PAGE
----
Domke F1X "Little Bit Bigger" Camera Bag

Concept: 3 out of 5
Execution: 4 out of 5
Yeah, but: Watch your back.

The Long Version: I've already reviewed the Domke F6, which I really like, so I'll assume that people reading this one will already know that Domke bags are very well-built out of heavy canvas with no padding, except for the bottom of the bag, and use a movable lightly-padded insert to hold lenses.

Domke's canvas bags come in four different colours, and since I already have the 'Sand' colour, this time I went with the 'Olive'. Judging by the photos I've seen online, this colour is one that many people can't photograph accurately. I'm generally pretty good at getting colour right, but every monitor looks a little different, so keep in mind that this bag is more green than brown. You can use the the photo above as a colour and grey reference, and the calibration targets also give a handy sense of scale. This is a big bag.

There's a lot said about camera bags that don't look like camera bags, and usually it's not true. A boxy bag carried by a guy doesn't not look like a camera bag just because it's brown instead of black. But the Domke F1X is so far outside the norm that maybe it really can pass for something else: even a photographer that I was out shooting with had assumed I was carrying a pseudo- or surplus-military duffle bag that just happened to have camera gear in it. If I hadn't been stuffing the 35-100 'mackerel' lens into it he might never have figured it out.

Deep breath: 600-page textbook, Stylus 770SW, Olympus E-510, Panasonic FZ18, Oly 11-22mm, 1.4 teleconverter, E-300 with 35mm macro attached, FL-36 and FL-50 flashes, E-3, 50/f2 macro, 7-14mm f/4, 14-54, 14-42, 50-200mm and Sigma 150/2.8 Macro, with their tripod mounts detached, 35-100 f/2, tripod mount and hood attached, ezybalance (folded), small 'pod' beanbag, manfrotto tabletop tripod with extension, two Gepe cardsafes, and a novel. That's more than the average Olympus garage sale - it's almost my entire collection. I shot these photos with my E-1 with the 14-45, a lens that I've never actually used before.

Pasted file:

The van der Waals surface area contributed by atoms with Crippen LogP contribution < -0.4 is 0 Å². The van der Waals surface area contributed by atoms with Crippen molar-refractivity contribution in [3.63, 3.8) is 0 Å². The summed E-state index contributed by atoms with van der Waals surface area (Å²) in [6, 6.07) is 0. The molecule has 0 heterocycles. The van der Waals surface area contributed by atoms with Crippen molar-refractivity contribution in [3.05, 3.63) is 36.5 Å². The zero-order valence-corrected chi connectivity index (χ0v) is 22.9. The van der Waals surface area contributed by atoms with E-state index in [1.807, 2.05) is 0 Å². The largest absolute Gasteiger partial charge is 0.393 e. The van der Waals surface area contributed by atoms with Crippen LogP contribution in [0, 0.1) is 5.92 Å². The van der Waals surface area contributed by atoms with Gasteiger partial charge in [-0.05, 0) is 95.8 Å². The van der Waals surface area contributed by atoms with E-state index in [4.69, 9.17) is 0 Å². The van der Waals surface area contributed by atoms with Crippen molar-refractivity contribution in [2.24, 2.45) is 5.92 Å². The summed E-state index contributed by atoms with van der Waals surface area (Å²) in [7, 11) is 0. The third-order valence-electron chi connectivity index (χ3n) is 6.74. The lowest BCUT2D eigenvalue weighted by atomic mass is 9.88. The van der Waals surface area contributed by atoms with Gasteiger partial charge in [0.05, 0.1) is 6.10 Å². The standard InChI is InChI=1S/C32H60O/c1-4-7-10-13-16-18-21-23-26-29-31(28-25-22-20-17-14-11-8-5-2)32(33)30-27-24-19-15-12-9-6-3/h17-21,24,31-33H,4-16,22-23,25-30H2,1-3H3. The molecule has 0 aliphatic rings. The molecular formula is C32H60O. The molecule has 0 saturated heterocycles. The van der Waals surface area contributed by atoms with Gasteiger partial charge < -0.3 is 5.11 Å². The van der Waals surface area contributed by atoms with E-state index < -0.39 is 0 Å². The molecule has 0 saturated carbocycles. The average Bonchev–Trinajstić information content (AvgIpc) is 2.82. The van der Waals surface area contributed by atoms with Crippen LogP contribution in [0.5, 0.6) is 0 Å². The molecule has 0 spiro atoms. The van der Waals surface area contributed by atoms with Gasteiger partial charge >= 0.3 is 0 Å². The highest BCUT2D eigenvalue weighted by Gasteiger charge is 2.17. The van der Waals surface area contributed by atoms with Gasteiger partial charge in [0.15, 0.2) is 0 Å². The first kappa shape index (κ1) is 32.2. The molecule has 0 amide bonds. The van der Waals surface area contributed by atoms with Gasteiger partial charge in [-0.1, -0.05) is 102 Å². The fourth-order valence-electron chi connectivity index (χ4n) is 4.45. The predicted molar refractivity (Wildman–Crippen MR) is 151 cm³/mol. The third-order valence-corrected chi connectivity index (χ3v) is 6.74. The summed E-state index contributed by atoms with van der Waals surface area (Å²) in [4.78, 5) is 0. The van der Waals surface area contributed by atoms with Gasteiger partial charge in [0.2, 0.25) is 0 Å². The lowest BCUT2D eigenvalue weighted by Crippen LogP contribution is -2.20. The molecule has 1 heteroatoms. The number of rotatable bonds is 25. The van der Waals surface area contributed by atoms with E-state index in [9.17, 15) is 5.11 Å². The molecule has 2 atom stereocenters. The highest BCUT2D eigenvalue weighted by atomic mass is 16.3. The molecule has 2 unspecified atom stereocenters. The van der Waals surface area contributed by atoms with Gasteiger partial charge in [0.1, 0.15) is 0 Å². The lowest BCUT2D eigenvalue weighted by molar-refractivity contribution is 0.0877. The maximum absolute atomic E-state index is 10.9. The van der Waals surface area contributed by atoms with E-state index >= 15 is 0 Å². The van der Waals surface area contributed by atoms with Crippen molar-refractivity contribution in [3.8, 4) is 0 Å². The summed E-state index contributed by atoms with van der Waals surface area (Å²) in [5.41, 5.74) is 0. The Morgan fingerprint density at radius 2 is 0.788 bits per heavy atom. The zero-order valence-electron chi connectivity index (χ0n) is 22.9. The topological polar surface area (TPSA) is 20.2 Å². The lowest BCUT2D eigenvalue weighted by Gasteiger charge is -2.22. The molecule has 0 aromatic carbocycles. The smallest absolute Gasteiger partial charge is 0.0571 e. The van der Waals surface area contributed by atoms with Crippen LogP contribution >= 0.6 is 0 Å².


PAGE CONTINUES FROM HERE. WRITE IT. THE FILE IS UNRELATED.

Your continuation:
The lens compartment has been filled. Clockwise from top left, the Olympus 14-54 is on top of the 14-42, the 1.4TC is under the 50-200, the Sigma 150 is standing alone and face-up, and the 50/f2 macro is on top of the 7-14. Quite frankly, this is a bit of a stretch, as the individual pockets aren't really large enough for the hoods on the 50-200 or 150 macro. That's why the 150 is reversed. There's also a 'wide-angle' insert available that has an asymmetrical pocket arrangement, and I plan on adding it to my collection eventually.

Now the rest of the bag is filled. The 35-100 is the big lens on the right, with its hood and foot still attached. On the left the E-3 and 11-22 are sitting on top of the FL-50. It's a pretty full bag - but wait, there's more!

It's hard to tell, but the E-510 body is in the right-front pocket, and the pod, tripod, and FL-36 are in the other one. The left side pocket already has the 770SW in it, and the FZ18 is about to join it, even with its hood attached. The E-300 and 35 Macro fits in the right side pocket. The card holders fit in two of the three mesh pockets in the lid, and the other odds and ends fit in the third. The Lightroom textbook and novel fit in the zippered pocket along the back.

And this is what a fully-stuffed 32-pound camera bag looks like. I'd be an idiot to actually try to work out of it, but the way it's arranged actually does make it possible. No important lens is buried unless an alternative is on top, there's a camera with a lens attached ready to shoot. The back pocket holds enough books to get through a week in an airport, or an executive portrait session, and I'm still not using the larger zippered pocket that takes up the entire underside of the lid. This bag can transport enough gear for an unsupported week-long shoot, or for a couple of photographers to be based out of when they cover an event, and can be carried by one person. Carried short distances, at least, and preferably by an assistant.